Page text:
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Closed Loop Insulin Therapy in Type 1 Diabetics Based on Blood Microdialysis, Online Sensors and an eMPC Algorithm

This study has been completed.
Sponsor:
ClinicalTrials.gov Identifier:
NCT00535483
First Posted: September 26, 2007
Last Update Posted: April 4, 2014
The safety and scientific validity of this study is the responsibility of the study sponsor and investigators. Listing a study does not mean it has been evaluated by the U.S. Federal Government. Read our disclaimer for details.
Information provided by:
Medical University of Graz
  Purpose

The EU funded project CLINICIP (Closed Loop Insulin Infusion for Critically Ill Patients) aims to develop a low-risk monitoring and control device which allows maintaining metabolic control in intensive care units. A system will be developed comprising three subsystems: a body interface for the delivery of biofluids, biosensors for the determination of glucose concentration in these biofluids and an adaptive control algorithm that generates advice and thus represents a decision support system with respect to insulin infusion rate to establish glycaemic control in critically ill patients. Within a closed loop system, intensified insulin treatment will make use of the calculations leading to external regulation of glucose.

It is the aim of this study to evaluate the feasibility to establish glycaemic control in type 1 diabetic subjects over a period of 30 hours by manually combining these three - previously tested - subsystems (ABS System, extracorporeal online glucose sensor and a laptop-based computer algorithm).


Condition
Type 1 Diabetes

Study Type: Observational
Study Design: Time Perspective: Prospective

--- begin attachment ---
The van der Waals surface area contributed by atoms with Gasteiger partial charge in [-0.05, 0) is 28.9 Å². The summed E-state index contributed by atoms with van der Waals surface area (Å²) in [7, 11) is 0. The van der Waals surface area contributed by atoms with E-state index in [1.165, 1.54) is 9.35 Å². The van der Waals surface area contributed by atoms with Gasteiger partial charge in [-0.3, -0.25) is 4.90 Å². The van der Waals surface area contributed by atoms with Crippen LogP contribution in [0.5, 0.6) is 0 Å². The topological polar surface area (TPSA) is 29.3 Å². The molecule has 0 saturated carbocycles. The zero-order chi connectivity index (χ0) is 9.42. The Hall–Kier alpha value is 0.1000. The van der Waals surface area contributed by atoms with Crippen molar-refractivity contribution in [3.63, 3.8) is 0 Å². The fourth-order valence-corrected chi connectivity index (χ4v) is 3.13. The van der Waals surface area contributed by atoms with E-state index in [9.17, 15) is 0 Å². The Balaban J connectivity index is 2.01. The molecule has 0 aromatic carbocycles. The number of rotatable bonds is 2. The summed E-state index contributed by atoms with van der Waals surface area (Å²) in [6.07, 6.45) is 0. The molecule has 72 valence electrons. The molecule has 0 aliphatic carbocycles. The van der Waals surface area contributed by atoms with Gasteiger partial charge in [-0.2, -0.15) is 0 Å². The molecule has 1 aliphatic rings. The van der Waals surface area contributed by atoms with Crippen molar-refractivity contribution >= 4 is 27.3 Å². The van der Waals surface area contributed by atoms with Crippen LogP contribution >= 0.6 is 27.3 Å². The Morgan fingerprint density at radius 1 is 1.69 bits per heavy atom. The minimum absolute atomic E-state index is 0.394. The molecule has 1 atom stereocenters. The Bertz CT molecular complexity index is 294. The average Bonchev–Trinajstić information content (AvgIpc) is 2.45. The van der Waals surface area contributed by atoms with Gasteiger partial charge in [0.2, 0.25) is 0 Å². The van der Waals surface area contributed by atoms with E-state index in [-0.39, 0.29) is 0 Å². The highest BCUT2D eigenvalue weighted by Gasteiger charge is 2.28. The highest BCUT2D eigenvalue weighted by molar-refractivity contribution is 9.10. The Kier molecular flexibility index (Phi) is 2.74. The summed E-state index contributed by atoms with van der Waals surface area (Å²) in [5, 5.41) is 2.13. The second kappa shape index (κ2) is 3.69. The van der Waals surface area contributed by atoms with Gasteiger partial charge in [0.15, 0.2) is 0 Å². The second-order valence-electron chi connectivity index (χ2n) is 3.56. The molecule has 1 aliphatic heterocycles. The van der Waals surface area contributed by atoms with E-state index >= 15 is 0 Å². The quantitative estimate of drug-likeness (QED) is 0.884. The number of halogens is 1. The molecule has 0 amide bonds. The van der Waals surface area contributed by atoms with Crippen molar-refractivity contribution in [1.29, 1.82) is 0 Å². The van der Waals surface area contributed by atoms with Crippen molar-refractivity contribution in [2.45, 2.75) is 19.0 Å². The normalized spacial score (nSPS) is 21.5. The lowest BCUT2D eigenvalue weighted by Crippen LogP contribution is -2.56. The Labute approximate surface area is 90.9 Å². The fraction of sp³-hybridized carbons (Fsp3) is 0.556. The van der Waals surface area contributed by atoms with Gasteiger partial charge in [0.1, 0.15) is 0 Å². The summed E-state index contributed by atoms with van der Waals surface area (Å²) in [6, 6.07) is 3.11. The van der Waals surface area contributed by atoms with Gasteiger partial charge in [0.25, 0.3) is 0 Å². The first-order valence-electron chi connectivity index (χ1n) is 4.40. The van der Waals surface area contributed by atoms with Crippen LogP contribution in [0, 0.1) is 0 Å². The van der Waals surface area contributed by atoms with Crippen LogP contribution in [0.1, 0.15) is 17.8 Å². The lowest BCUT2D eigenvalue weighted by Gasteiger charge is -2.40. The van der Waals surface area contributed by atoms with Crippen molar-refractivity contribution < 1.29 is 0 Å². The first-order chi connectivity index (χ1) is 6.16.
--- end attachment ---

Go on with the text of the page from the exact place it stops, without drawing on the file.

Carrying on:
Official Title: An Open, Mono-centre Pilot Study to Investigate a Novel Technique to Establish Glycaemic Control for Critically Ill Patients, Tested in Type 1 Diabetic Subjects for a Period of 30 Hours.

Resource links provided by NLM:


Further study details as provided by Medical University of Graz:

Enrollment: 4
Study Start Date: August 2007
Study Completion Date: September 2007
  Eligibility

Information from the National Library of Medicine

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Ages Eligible for Study:   18 Years to 65 Years   (Adult)
Sexes Eligible for Study:   All
Accepts Healthy Volunteers:   No
Criteria

Inclusion Criteria:

  • Signed informed consent obtained before any trial-related activities
  • Age of analysable subjects in the range from 18 to 65 years
  • Type 1 diabetes (Treatment with multiple daily injection for more than 12 months)

Exclusion Criteria:

  • Severe acute and/or chronic diseases
  • Mental incapacity, unwillingness or language barriers precluding adequate understanding or co-operation
  • Taking of any vasoactive substances or anticoagulation medication.
  • Diseases of the skin which could interfere with application of the catheters.
  • Pregnancy or breastfeeding
  • Bleeding disorder
  • Known heparin allergy or heparin intolerance
  Contacts and Locations
Information from the National Library of Medicine

To learn more about this study, you or your doctor may contact the study research staff using the contact information provided by the sponsor.

Please refer to this study by its ClinicalTrials.gov identifier (NCT number): NCT00535483


Locations
Austria
Medical University Graz - Clinical Research Center
Graz, Styria, Austria, 8036
Sponsors and Collaborators
Medical University of Graz
Investigators
Principal Investigator: Thomas R Pieber, MD Medical University Graz, Graz, Austria
  More Information

Additional Information:
ClinicalTrials.gov Identifier: NCT00535483     History of Changes
Other Study ID Numbers: ABS3
First Submitted: September 24, 2007
First Posted: September 26, 2007
Last Update Posted: April 4, 2014
Last Verified: April 2014

Keywords provided by Medical University of Graz:
blood microdialysis
glucose monitoring
glucose control
automated blood sampling
online-sensor
algorithm
type 1 diabetes

Additional relevant MeSH terms:
Diabetes Mellitus, Type 1
Diabetes Mellitus
Glucose Metabolism Disorders
Metabolic Diseases
Endocrine System Diseases
Autoimmune Diseases
Immune System Diseases